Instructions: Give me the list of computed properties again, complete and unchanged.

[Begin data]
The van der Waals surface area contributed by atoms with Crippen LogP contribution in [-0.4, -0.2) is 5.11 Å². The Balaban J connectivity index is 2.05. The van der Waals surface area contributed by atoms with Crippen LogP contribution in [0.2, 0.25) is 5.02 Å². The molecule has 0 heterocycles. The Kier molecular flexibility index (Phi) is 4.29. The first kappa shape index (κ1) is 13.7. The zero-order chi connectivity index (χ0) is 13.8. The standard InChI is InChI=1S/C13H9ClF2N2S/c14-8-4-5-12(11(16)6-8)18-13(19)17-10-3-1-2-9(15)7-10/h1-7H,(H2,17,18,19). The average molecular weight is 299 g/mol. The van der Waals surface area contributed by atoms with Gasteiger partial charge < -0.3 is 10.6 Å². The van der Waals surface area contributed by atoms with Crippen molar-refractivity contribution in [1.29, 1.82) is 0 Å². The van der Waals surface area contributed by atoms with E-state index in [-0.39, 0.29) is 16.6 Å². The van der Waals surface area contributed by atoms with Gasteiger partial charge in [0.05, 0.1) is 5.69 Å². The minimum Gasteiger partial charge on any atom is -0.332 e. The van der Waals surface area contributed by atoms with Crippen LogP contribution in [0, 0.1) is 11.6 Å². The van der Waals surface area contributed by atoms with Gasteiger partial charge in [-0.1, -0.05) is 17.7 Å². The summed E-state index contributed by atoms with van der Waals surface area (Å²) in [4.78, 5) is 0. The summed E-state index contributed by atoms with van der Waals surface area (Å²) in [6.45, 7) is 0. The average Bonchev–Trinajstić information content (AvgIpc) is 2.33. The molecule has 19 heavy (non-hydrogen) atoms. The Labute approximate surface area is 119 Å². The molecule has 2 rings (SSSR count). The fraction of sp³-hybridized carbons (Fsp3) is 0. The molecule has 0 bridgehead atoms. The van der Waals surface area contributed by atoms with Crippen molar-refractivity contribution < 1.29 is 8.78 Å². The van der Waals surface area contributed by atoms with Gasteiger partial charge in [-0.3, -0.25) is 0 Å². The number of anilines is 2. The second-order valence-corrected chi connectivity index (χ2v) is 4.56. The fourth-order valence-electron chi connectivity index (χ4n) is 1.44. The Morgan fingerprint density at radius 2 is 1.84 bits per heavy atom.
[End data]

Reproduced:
The van der Waals surface area contributed by atoms with Crippen LogP contribution in [-0.4, -0.2) is 5.11 Å². The Balaban J connectivity index is 2.05. The van der Waals surface area contributed by atoms with Crippen LogP contribution in [0.2, 0.25) is 5.02 Å². The molecule has 0 heterocycles. The Kier molecular flexibility index (Phi) is 4.29. The first kappa shape index (κ1) is 13.7. The zero-order chi connectivity index (χ0) is 13.8. The standard InChI is InChI=1S/C13H9ClF2N2S/c14-8-4-5-12(11(16)6-8)18-13(19)17-10-3-1-2-9(15)7-10/h1-7H,(H2,17,18,19). The average molecular weight is 299 g/mol. The van der Waals surface area contributed by atoms with Gasteiger partial charge < -0.3 is 10.6 Å². The van der Waals surface area contributed by atoms with Crippen molar-refractivity contribution in [1.29, 1.82) is 0 Å². The van der Waals surface area contributed by atoms with E-state index in [-0.39, 0.29) is 16.6 Å². The van der Waals surface area contributed by atoms with Gasteiger partial charge in [0.05, 0.1) is 5.69 Å². The minimum Gasteiger partial charge on any atom is -0.332 e. The van der Waals surface area contributed by atoms with Crippen LogP contribution in [0, 0.1) is 11.6 Å². The van der Waals surface area contributed by atoms with Gasteiger partial charge in [-0.1, -0.05) is 17.7 Å². The summed E-state index contributed by atoms with van der Waals surface area (Å²) in [4.78, 5) is 0. The summed E-state index contributed by atoms with van der Waals surface area (Å²) in [6.45, 7) is 0. The average Bonchev–Trinajstić information content (AvgIpc) is 2.33. The molecule has 19 heavy (non-hydrogen) atoms. The Labute approximate surface area is 119 Å². The molecule has 2 rings (SSSR count). The fraction of sp³-hybridized carbons (Fsp3) is 0. The molecule has 0 bridgehead atoms. The van der Waals surface area contributed by atoms with Crippen molar-refractivity contribution < 1.29 is 8.78 Å². The van der Waals surface area contributed by atoms with Gasteiger partial charge in [-0.3, -0.25) is 0 Å². The number of anilines is 2. The second-order valence-corrected chi connectivity index (χ2v) is 4.56. The fourth-order valence-electron chi connectivity index (χ4n) is 1.44. The Morgan fingerprint density at radius 2 is 1.84 bits per heavy atom.